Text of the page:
CT INSIDER – Emerging research, revealed in part due to the COVID pandemic, is showing a potential link between autoimmune disorders and viral infections, experts say.
“We’re on the cusp of some new knowledge,” said Akiko Iwasaki, a virologist at Yale studying long COVID and cancer.
“I’m excited that we are at this juncture today where we may be able to reveal this link in a more rigorous way.”
In January, a research group at Harvard showed what they said could be a causal link between Epstein-Barr, the virus that causes mononucleosis, and multiple sclerosis.
Study author Alberto Ascherio, professor of epidemiology and nutrition at Harvard Chan School, said though the link has been suspected for a while, this is the most conclusive research yet.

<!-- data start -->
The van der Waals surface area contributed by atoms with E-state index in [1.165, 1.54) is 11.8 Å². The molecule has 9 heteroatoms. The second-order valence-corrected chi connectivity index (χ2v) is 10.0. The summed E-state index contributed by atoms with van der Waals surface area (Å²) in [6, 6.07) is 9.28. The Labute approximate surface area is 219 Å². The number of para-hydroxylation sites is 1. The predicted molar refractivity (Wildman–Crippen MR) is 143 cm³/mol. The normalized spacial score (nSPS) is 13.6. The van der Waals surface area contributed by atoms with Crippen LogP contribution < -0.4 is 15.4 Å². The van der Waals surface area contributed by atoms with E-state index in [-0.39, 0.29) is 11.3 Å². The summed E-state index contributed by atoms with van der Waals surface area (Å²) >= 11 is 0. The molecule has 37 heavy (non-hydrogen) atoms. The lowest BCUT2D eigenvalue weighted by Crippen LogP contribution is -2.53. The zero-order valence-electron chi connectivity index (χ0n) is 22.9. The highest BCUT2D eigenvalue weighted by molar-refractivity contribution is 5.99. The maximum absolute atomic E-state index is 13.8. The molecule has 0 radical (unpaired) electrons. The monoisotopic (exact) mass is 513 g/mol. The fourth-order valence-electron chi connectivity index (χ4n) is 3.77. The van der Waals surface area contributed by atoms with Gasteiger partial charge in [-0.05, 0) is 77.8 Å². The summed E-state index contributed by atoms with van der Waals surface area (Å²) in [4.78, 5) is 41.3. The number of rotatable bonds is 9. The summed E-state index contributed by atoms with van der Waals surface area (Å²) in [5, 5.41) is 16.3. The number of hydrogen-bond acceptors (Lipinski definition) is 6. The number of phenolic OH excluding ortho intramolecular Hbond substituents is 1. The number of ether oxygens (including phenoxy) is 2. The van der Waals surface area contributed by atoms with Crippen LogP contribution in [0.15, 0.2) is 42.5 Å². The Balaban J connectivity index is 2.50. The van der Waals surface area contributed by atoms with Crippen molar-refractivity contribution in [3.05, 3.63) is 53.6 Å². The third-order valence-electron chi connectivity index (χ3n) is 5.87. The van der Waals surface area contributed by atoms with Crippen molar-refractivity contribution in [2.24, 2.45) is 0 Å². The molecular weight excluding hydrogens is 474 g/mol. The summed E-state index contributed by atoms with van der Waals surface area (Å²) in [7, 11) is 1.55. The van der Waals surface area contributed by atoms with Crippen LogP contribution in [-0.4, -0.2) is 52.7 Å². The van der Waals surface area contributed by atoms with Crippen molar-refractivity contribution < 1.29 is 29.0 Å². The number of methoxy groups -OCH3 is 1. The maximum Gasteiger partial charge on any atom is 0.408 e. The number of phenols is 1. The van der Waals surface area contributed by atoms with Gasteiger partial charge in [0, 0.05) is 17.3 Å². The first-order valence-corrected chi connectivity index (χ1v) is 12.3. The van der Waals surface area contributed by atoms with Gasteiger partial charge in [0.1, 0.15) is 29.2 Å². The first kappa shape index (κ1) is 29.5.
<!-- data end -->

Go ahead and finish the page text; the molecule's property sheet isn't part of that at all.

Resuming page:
“The hypothesis that EBV causes MS has been investigated by our group and others for several years, but this is the first study providing compelling evidence of causality,” he said in a press release.
“This is a big step because it suggests that most MS cases could be prevented by stopping EBV infection, and that targeting EBV could lead to the discovery of a cure for MS.”
Dr. Jaime Imitola, director of the Division of Multiple Sclerosis and Translational Neuroimmunology at the University of Connecticut, said genetics plays a role as well, as do environmental factors.
However, Imitola said, if someone is genetically predisposed to get multiple sclerosis and contracts mononucleosis in their teens, it appears the person is more likely to contract MS in about a decade. He likened it to a car accident.
“The theory is, when you get these three things, it’s like the perfect accident,” he said.
“So, you go right now out to the street, but your tires are very smooth and your brake doesn’t work, I will tell you that you’re going to get into an accident. So the probability that you get into an accident is higher. That’s the same with MS” … read more.